It’s Wednesday, so What’s Cooking? Pork Chops

March 28, 2012

One thing I’ve always had trouble cooking was pork chops. They usually tasted good, but never failed to be tougher than the soles of my shoes. After years of failed recipes, not to mention embarrassment, I finally took matters in hand and created today’s recipe.

Like all the menus posted here, this has been prepared many times for tough critics and has always been well received. Give it a try and, please, let me know how your critics respond.

Marinated Pork Chops Braised in White Wine
Boiled Potatoes
Steamed Asparagus
White Wine – Soave Bolla

Marinated Pork Chops Braised in White Wine
1 teas dried sage or 4 fresh leaves
1 teas dried rosemary or 5 fresh sprigs
1 teas dried thyme or 5 fresh sprigs
1 teas pressed or finely chopped garlic
Freshly ground pepper to taste
Olive oil
4 pork chops with or without bones 1 inch thick
¾ cup dry white wine
2 tbsp butter
1 tbsp chopped parsley fresh or dried – optional

Lay herbs into a glass dish large enough to hold the chops in one layer. Sprinkle garlic over the herbs. Carefully pour about 1 cup olive oil into dish so as not to disturb the herbs, then add the pepper. Lay the chops across the herb mixture. Add more olive oil until the chops are barely covered.

Marinade in the refrigerator for 2-5 hours. Turn the cops once during the time you’ve allowed.

Remove dish from fridge 1 hour or a little less before cooking. The meat cooks better if it’s nearer room temperature.

Preheat the oven to 250 F.

Add a little of the marinade to a medium size frying pan and heat on medium high until the oil shimmers. Add the chops and brown about 3-4 minutes on each side until golden brown.

Transfer the meat to an ovenproof plate. Pour off all but a thin film of oil, add ½ cup of the wine and bring to a boil. Return the chops to the pan. Cover and reduce the heat to a simmer. Cook for 30 minutes, basting with the pan juices occasionally, until they are tender when pierced with the tip of a sharp knife. Return the meat to the ovenproof plate, cover, and set in oven while you finish the potatoes and asparagus.

Prepare the sauce just before serving dinner. Skim as much fat as you can from the braising liquid and pour in the remaining ¼ cup wine. Boil it over high heat, stirring and scraping in any browned bits that cling to the bottom and sides of the pan, until the liquid has reduced to a syrupy glaze.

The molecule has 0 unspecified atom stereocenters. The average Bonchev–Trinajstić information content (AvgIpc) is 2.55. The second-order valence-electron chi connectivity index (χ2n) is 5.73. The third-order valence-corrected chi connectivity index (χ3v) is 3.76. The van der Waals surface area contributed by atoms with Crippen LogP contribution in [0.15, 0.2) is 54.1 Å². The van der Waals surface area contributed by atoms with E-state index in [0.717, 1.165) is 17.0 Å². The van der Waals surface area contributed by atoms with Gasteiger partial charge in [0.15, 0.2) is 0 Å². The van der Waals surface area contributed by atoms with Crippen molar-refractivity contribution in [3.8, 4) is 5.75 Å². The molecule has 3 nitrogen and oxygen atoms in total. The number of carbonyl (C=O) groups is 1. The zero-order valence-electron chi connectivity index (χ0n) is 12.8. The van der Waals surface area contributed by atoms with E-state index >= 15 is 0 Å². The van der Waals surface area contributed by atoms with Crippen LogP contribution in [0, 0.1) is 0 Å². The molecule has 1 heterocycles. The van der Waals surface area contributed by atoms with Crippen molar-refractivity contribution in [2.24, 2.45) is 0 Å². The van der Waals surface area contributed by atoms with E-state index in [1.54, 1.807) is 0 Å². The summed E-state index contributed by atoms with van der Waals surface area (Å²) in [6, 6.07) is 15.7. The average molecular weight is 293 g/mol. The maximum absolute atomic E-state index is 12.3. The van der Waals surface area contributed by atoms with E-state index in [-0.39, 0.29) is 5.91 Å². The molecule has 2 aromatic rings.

Off the heat, swirl in the butter and parsley, pour over the pork chops and serve.

Boiled Potatoes
1 Idaho potato per person
1 cup Chicken stock
1 bay leaf or 1 tbsp dried basil
Tap water
Freshly ground pepper to taste
Butter to taste

In a medium size saucepan add chicken stock and the herb you choose. Peel potatoes, rinse, then slice in thirds, place into pot. Add tap water to cover the potatoes by about an inch or so. Too much water and the potatoes will be soggy. Not enough and they’ll be raw on the sections above the water.

Cover the pot and heat on medium until the potatoes come to a boil. Adjust the heat and/or the lid to maintain a decent boil, but not a hard one, until potatoes are fork tender. It takes about 15 minutes after they begin to boil.

Drain and return potatoes to pot. Discard bay leaf. Stir in butter and pepper and serve.

Steamed Asparagus
1 bunch asparagus
½ cup chicken stock
½ cup dry vermouth
Tap water
2 tbsp butter
Metal vegetable steamer

Add chicken stock and dry vermouth to a medium size saucepan. Insert vegetable steamer, then add tap water to just below the bottom holes.

Snap off the ends of the asparagus and trim the spears to fit your saucepan. Add spears and cover. Bring to a boil over medium heat, adjusting the heat to a strong simmer. In 4-5 minutes the asparagus should be crisp tender.

Lay asparagus in a serving bowl, then spread the butter over them and serve.

I’ll be back Friday with another addition to So You Want To Be An Author. Until then…

Happy Cooking!

Sloane Taylor
www.facebook.com/AuthorSloaneTaylor

Sloane said @ 7:07 am | Cooking